A sustainable delivery trial at London’s Billingsgate Market, involving Ford Pro, City of London Corporation and DHL Supply Chain, has helped cut emissions and congestion in the capital.
Launched in March and continuing until August, 40 traders at Billingsgate are taking part in the trial, which focusses on deliveries from the market to commercial customers in the capital.
Many traders rely on vans to make these deliveries, but for much of the day these vans are not in use. The City Corporation identified the opportunity to consolidate trips, which avoids duplicating journeys and requires fewer vehicles.
Funded by the City Corporation, which owns and manages Billingsgate Market, the trial uses Ford vehicles, software and servicing support from the company’s Ford Pro commercial vehicle division and DHL Supply Chain expertise.
The 18-week collaboration has seen an estimated 37% reduction in CO2 emissions compared with business as usual, from 949 fewer vehicle journeys on central London’s congested roads resulting in 15,000 less miles driven.
Tutu Akinkoye, GoGreen lead for DHL Supply Chain UK and Ireland, said: “We’re delighted with the results of the trial, which support our approach to not only ‘burn clean’ through the use of sustainable alternative fuels and drivetrains, but ‘burn less’ by reducing the energy and fuel consumption of our operations.
“We’re equally delighted with our engagement with the traders and partners, and the future direction that this strategic project offers customers of London’s wholesale markets – the wide choice of goods, the range of delivery options, and the more sustainable way in which products will reach the restaurants, wholesalers and consumers in and around the London area.
“Most exciting of all is the solution is replicable in other cities facing similar challenges, both in the UK and globally.”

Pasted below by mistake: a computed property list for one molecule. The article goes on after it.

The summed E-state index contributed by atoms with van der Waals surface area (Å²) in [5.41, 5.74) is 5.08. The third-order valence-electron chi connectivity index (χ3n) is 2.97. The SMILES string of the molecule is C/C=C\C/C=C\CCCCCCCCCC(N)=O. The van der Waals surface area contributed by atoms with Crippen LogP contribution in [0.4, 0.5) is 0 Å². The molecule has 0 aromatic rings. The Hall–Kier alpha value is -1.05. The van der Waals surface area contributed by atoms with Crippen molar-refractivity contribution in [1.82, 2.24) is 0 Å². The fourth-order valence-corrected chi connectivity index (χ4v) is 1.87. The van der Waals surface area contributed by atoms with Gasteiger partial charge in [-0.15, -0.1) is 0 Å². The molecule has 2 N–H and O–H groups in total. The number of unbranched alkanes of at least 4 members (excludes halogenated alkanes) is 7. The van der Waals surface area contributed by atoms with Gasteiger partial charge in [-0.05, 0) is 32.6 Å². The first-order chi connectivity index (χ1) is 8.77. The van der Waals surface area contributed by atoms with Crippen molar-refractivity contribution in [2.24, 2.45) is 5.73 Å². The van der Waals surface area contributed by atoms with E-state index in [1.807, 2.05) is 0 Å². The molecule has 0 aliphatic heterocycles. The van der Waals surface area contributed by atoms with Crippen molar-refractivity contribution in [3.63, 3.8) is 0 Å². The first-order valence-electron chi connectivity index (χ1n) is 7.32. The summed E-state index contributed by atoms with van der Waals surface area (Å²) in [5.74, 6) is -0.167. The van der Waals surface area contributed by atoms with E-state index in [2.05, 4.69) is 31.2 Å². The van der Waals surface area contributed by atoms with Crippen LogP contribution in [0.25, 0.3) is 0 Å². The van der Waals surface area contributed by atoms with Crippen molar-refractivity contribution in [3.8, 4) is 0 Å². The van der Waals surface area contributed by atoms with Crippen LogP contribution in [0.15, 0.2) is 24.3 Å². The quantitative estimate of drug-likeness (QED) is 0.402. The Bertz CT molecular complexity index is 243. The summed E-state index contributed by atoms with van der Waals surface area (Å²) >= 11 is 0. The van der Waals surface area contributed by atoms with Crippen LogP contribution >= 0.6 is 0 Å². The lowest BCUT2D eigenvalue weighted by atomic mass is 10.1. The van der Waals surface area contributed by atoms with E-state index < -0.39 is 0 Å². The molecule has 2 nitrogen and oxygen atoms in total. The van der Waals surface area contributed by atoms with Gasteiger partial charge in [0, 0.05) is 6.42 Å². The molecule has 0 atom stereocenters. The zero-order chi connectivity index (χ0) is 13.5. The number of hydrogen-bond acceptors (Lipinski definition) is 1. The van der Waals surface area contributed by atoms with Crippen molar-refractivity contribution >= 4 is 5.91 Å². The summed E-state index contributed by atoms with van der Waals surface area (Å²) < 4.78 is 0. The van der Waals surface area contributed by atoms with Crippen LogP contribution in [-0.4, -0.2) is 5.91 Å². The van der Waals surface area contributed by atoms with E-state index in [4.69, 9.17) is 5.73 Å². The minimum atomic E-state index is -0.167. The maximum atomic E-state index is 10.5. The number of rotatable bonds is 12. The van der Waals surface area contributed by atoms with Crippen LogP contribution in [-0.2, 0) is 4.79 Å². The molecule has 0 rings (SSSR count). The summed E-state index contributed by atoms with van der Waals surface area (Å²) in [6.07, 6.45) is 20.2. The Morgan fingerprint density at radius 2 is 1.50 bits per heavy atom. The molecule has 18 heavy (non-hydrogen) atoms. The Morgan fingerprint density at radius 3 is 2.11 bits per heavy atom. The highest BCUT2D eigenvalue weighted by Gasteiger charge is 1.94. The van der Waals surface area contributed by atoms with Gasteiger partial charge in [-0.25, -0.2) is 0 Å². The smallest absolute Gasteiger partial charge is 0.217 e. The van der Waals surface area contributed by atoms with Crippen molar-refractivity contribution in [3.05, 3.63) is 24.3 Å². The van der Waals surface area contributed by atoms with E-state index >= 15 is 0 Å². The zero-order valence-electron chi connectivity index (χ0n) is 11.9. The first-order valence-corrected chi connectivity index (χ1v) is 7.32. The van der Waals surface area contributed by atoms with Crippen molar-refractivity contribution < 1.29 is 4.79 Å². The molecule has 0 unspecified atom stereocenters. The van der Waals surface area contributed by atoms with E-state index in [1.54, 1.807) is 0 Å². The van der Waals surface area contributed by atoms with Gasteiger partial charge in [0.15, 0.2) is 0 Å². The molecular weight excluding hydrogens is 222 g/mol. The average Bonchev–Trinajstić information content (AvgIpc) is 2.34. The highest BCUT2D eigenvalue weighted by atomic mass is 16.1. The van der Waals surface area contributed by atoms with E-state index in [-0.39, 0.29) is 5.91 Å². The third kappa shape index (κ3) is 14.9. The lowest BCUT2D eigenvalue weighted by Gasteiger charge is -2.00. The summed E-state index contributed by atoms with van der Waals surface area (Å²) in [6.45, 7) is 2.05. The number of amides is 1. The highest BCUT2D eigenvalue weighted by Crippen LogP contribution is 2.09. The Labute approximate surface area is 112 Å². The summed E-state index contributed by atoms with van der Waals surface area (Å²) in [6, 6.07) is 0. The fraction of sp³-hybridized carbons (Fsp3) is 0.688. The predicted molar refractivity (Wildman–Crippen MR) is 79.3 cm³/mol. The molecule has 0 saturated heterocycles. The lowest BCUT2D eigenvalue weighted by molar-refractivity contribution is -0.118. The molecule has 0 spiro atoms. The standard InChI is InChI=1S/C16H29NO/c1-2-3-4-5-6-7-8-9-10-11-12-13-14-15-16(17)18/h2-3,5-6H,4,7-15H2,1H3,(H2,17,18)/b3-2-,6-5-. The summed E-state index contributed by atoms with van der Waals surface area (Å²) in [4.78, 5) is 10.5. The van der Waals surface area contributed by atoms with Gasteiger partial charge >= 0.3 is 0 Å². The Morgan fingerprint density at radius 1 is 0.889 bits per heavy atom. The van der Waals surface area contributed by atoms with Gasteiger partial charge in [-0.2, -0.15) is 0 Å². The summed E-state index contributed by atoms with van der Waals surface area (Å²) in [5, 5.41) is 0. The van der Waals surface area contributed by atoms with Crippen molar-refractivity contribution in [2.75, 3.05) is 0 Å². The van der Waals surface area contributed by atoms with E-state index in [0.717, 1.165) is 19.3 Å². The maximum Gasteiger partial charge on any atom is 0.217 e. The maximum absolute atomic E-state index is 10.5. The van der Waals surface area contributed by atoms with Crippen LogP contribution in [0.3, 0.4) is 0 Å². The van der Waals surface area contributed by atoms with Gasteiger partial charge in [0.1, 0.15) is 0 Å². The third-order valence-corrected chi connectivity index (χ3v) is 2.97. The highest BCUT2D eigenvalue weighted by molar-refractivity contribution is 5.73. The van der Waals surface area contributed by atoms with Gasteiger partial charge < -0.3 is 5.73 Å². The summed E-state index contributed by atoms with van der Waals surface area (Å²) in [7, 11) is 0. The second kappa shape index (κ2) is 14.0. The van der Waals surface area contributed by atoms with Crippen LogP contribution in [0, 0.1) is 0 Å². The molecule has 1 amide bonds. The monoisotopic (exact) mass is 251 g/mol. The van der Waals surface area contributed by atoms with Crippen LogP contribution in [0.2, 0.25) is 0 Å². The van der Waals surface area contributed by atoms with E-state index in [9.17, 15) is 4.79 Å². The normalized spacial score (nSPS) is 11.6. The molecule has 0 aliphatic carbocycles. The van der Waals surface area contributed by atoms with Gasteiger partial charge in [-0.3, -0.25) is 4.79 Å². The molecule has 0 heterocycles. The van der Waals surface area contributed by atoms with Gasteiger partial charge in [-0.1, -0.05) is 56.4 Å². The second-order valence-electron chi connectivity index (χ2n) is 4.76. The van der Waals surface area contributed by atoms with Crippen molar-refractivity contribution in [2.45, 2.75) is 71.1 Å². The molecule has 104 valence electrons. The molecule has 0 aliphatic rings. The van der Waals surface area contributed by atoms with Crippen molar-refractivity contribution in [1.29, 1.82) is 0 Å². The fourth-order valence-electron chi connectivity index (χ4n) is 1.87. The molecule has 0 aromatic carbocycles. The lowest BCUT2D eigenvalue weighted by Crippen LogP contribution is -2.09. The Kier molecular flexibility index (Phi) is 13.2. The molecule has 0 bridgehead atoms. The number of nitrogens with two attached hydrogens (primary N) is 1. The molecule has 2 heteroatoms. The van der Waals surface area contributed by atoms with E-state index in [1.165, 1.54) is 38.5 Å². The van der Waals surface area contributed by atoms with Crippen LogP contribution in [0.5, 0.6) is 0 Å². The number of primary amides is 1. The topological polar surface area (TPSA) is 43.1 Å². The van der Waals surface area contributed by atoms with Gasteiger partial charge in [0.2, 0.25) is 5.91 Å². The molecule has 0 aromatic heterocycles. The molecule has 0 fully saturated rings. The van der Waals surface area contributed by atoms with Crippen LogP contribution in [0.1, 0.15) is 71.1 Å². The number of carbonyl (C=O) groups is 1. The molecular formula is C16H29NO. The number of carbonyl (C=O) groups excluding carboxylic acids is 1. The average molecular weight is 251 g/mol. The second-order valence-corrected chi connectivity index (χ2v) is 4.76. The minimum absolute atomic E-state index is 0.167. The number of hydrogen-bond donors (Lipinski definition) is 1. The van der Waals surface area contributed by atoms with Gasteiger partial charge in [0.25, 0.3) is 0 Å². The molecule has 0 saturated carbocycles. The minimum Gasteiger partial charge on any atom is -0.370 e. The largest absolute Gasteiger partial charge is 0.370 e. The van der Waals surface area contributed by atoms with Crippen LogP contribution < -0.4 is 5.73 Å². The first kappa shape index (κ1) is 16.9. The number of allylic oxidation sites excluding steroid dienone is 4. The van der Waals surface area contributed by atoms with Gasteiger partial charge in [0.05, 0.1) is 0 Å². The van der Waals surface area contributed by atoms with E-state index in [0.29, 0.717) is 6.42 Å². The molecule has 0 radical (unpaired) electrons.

The trial is part of the City Corporation’s aim to reduce the environmental impact of its wholesale markets through innovation, including the planned relocation of Billingsgate, Smithfield and New Spitalfields markets to Dagenham Dock. Electric vehicle charging has been installed in the market car park.
Chris Hayward, policy chairman at the City of London Corporation, said: “This pilot has proved that using different modes of delivery not only reduces emissions and traffic, but can also offer a better service to both our market traders and their customers.”
Hans Schep, general manager of Ford Pro in Europe, added: “Bringing our expertise to bear alongside that of City of London and DHL Supply Chain has clearly shown how Ford Pro’s software-driven, sustainable solutions are solving problems for our customers – in this case helping the historic fish market combine its deliveries for greater efficiency and to help reduce congestion.”
The seven refrigerated Ford Pro vehicles, including an all-electric Ford E‑Transit, are equipped with sensors that feed real-time data into Ford Pro Telematics and Ford’s Liive connected uptime system to support fleet managers in monitoring the efficiency, condition and health of their vehicles.
This connected vehicle data helps Ford Fleet Management monitor and manage remaining oil life, AdBlue levels and tyre pressures to reduce the likelihood of unscheduled downtime.
Fleet managers are also alerted to punctures or windscreen damage and can schedule required servicing and repairs around operating hours to minimise the impact on productivity.